The Mill-room, which supplied the press-shop's rubber, presented what Dan saw as an even greater hazard. The mills therein resembled gigantic mangles, not unlike those once used for wringing out washing - except these were on an entirely different scale. To scrawny young Dan these machines, presses, mills, etc, were intimidating, and he was inclined to stand well clear when he could. On first sight he stared in trepidation at the great crushing rollers. Covered in black 'gunge' on its way to becoming rubber, each roller was about a metre deep and two metres wide, and rotated inwards at the top, drawing together the various constituents of the rubber: measured quantities of oils and powders and pastes - which the operator lobbed in, a little at a time; then brandishing a stout razor-knife, would lunge at the rubber as if attacking a wild animal; and repeatedly he would gouge out big flaps and turn this greasy mix, blending it until a smooth uniform sheet formed - which he then cut free in big squares. Free of rubber, the surface of the rollers shone like polished mirrors (they were as smooth and perfect as the hydraulic rams of a JCB).

And watch-out that you don't get your hand trapped in the revolving mix! Because you too could be whisked up into the mill with the rubber, and crushed to an inch thick. Just imagine, Dan would say to himself in silent horror, just imagine the gore… how blood would spurt across the mill-room, how bones would crack like fireworks, crunch like gravel, the flesh squelch and seethe and rise up like the rubber under the unrelenting weight of the rollers. It was Dan's specific duty here to test the brakes. Long heavy bars either side of each mill which when pushed - as would happen if the operator got his hand trapped and was drawn up - the rollers would stop instantly. And in testing these brakes every morning, on his way to the substation, he came to know the operators well, and it terrified him that one of them might… well, he could hardly bear to think of it, and strove to direct his mind elsewhere.

Sometimes, instead of sheets, the rubber was cut into strips for the 'Flock Line' on the far side of the factory, where it was fed into extruders: great mincing machines with heaters to soften the rubber before extruding it under pressure through a small opening from which would emerge a continuous length of foam rubber. This was conveyed first under a spray of resin then to beneath a high-voltage 'sieve' where 'flock' (microscopic needles of polyester) fell vertically onto the resin, and finally through a curing oven before being cut into lengths: to be fitted around car windows.

Near the main entrance to the factory, not far from the substation, warehouses received and stored the metre-square bales of latex polymer that was the main ingredient of the rubber. These resembled great clumps of pale-brown elastic bands, all scrunched together. Too heavy for one person to lift, they were stacked by fork-truck into heaps. But the men who worked there would hurl them down as required by the mixing department, and the bales would bounce unpredictably across the floor, so one had to watch-out when they were being moved - because the men were invariably bored and inclined to 'play'; and the more dangerous, the better they liked it - so it seemed to Dan who soon learned to go carefully there. You could wander in, the place quiet and dark, the only light from the door you slid open to enter by, and you'd think the place deserted, when suddenly one of these bales comes flying down from nowhere… immediately followed by a burst of laughter. And then you'd be invited to climb up, lie down on the soft rubber to take a rest, join in the conversation and even enjoy a smoke there amongst these jovial maniacs.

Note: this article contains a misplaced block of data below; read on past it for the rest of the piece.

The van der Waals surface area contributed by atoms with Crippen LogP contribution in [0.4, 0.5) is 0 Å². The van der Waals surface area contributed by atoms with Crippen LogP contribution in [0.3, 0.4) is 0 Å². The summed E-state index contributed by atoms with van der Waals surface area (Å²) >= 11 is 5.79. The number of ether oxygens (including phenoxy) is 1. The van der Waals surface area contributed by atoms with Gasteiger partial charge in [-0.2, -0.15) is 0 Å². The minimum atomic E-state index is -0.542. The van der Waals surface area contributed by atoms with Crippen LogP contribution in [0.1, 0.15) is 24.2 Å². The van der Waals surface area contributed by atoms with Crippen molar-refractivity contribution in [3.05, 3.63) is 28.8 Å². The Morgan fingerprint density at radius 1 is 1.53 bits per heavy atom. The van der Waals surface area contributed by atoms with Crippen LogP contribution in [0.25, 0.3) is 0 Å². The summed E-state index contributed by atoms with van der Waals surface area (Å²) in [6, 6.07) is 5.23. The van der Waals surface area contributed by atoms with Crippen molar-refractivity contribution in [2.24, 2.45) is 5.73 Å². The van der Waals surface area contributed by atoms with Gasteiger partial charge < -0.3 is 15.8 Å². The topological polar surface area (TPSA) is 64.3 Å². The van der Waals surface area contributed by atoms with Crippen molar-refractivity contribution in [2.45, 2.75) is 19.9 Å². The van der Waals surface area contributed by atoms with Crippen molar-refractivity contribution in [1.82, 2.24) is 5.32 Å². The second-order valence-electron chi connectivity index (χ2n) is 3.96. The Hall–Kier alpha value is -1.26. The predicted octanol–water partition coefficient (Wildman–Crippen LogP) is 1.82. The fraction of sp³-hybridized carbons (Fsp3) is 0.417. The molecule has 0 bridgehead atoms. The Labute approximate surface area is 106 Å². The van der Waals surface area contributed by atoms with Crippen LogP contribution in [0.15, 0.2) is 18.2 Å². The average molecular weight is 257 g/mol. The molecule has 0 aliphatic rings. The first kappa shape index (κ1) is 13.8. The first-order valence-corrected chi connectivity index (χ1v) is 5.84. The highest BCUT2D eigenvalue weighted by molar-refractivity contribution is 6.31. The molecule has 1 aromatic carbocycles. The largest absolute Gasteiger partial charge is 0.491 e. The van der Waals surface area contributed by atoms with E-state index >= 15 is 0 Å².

Dan's Imagination

Dan soon became well acquainted with all these departments and their unique customs and peculiarities, some of which were dull and stupid, some mind-boggling, and some intriguing, to say the least, and he acclimatised well to the morning routine of testing the mill brakes then going on to spend a while 'resting' in the substation where he would endeavour to read the meters at breakneck speed.

Here, then, he would settle himself comfortably on the old wooden switchbox, stretch out his legs, lean back against the wall, half close his eyes - but not so he couldn't still just see the all-important button fuzzily in his centre of vision - and drift into realms of other worlds, other planes, other dimensions, other universes.

sphereImages and scenarios that few people could have even begun to conceive would rise and expand spontaneously in Dan's head like billowing clouds. And the capacitors would hum in their soft, friendly, soporific tone, not unlike some far-out cybernetic space capsule might, thought Dan with a little grin, and the minutes would pass, and the fantasies would play, and suddenly, Dan would open his eyes with a start, look at his watch, then leap up, grab the ledger - which he would stuff under his work smock out of sight - and hurry back to the workshop.

Once there, if the coast was clear, he would sneak the ledger back onto its shelf. Otherwise, he would casually enter the workshop and slip it under the bench until the foreman left his office.